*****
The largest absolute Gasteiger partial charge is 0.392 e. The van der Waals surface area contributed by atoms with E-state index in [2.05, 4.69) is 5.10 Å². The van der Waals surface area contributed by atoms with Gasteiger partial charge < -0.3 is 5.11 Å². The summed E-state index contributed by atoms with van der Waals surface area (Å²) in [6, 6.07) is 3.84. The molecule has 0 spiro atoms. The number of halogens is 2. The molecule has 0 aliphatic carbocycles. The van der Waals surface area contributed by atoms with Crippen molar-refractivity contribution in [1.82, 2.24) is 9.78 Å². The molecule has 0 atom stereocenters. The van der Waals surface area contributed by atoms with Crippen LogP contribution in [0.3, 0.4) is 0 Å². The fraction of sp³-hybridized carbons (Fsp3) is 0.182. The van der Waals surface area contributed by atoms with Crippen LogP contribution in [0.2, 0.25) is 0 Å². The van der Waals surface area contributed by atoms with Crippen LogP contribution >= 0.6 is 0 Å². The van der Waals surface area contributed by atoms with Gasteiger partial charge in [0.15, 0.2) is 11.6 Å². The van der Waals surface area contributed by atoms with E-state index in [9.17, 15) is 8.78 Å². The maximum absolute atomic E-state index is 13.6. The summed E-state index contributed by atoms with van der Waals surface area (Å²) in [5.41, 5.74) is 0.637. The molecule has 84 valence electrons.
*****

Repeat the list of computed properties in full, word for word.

The largest absolute Gasteiger partial charge is 0.392 e. The van der Waals surface area contributed by atoms with E-state index in [2.05, 4.69) is 5.10 Å². The van der Waals surface area contributed by atoms with Gasteiger partial charge < -0.3 is 5.11 Å². The summed E-state index contributed by atoms with van der Waals surface area (Å²) in [6, 6.07) is 3.84. The molecule has 0 spiro atoms. The number of halogens is 2. The molecule has 0 aliphatic carbocycles. The van der Waals surface area contributed by atoms with Crippen molar-refractivity contribution in [1.82, 2.24) is 9.78 Å². The molecule has 0 atom stereocenters. The van der Waals surface area contributed by atoms with Crippen LogP contribution in [0.3, 0.4) is 0 Å². The fraction of sp³-hybridized carbons (Fsp3) is 0.182. The van der Waals surface area contributed by atoms with Crippen LogP contribution in [0.2, 0.25) is 0 Å². The van der Waals surface area contributed by atoms with Crippen LogP contribution >= 0.6 is 0 Å². The van der Waals surface area contributed by atoms with Gasteiger partial charge in [0.15, 0.2) is 11.6 Å². The van der Waals surface area contributed by atoms with E-state index in [9.17, 15) is 8.78 Å². The maximum absolute atomic E-state index is 13.6. The summed E-state index contributed by atoms with van der Waals surface area (Å²) in [5.41, 5.74) is 0.637. The molecule has 84 valence electrons.